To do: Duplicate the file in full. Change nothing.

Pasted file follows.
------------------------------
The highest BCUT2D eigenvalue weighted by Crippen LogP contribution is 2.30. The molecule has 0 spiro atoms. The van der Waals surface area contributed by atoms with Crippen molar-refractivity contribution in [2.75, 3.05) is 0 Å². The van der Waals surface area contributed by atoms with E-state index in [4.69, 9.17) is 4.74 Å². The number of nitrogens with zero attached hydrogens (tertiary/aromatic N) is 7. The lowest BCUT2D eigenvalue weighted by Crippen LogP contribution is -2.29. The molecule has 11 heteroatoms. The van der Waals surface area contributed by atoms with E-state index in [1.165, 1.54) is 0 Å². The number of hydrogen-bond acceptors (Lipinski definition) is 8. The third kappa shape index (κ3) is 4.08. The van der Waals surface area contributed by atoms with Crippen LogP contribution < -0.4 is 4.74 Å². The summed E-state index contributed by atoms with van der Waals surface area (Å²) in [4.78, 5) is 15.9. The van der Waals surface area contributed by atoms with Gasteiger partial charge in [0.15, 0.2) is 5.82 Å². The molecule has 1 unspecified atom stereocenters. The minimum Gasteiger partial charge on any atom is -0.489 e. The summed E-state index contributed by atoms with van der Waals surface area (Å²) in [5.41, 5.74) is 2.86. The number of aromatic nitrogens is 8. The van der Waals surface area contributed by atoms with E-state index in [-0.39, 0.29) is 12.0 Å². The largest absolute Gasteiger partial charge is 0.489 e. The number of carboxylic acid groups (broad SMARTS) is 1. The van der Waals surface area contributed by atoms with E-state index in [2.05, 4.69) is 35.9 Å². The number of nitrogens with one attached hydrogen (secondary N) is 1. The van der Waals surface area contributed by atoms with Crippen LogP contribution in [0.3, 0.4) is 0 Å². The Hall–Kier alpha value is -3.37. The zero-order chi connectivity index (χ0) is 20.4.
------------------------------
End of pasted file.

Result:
The highest BCUT2D eigenvalue weighted by Crippen LogP contribution is 2.30. The molecule has 0 spiro atoms. The van der Waals surface area contributed by atoms with Crippen molar-refractivity contribution in [2.75, 3.05) is 0 Å². The van der Waals surface area contributed by atoms with E-state index in [4.69, 9.17) is 4.74 Å². The number of nitrogens with zero attached hydrogens (tertiary/aromatic N) is 7. The lowest BCUT2D eigenvalue weighted by Crippen LogP contribution is -2.29. The molecule has 11 heteroatoms. The van der Waals surface area contributed by atoms with E-state index in [1.165, 1.54) is 0 Å². The number of hydrogen-bond acceptors (Lipinski definition) is 8. The third kappa shape index (κ3) is 4.08. The van der Waals surface area contributed by atoms with Crippen LogP contribution < -0.4 is 4.74 Å². The summed E-state index contributed by atoms with van der Waals surface area (Å²) in [4.78, 5) is 15.9. The van der Waals surface area contributed by atoms with Gasteiger partial charge in [0.15, 0.2) is 5.82 Å². The molecule has 1 unspecified atom stereocenters. The minimum Gasteiger partial charge on any atom is -0.489 e. The summed E-state index contributed by atoms with van der Waals surface area (Å²) in [5.41, 5.74) is 2.86. The number of aromatic nitrogens is 8. The van der Waals surface area contributed by atoms with E-state index in [-0.39, 0.29) is 12.0 Å². The largest absolute Gasteiger partial charge is 0.489 e. The number of carboxylic acid groups (broad SMARTS) is 1. The van der Waals surface area contributed by atoms with E-state index in [2.05, 4.69) is 35.9 Å². The number of nitrogens with one attached hydrogen (secondary N) is 1. The van der Waals surface area contributed by atoms with Crippen LogP contribution in [0.3, 0.4) is 0 Å². The Hall–Kier alpha value is -3.37. The zero-order chi connectivity index (χ0) is 20.4.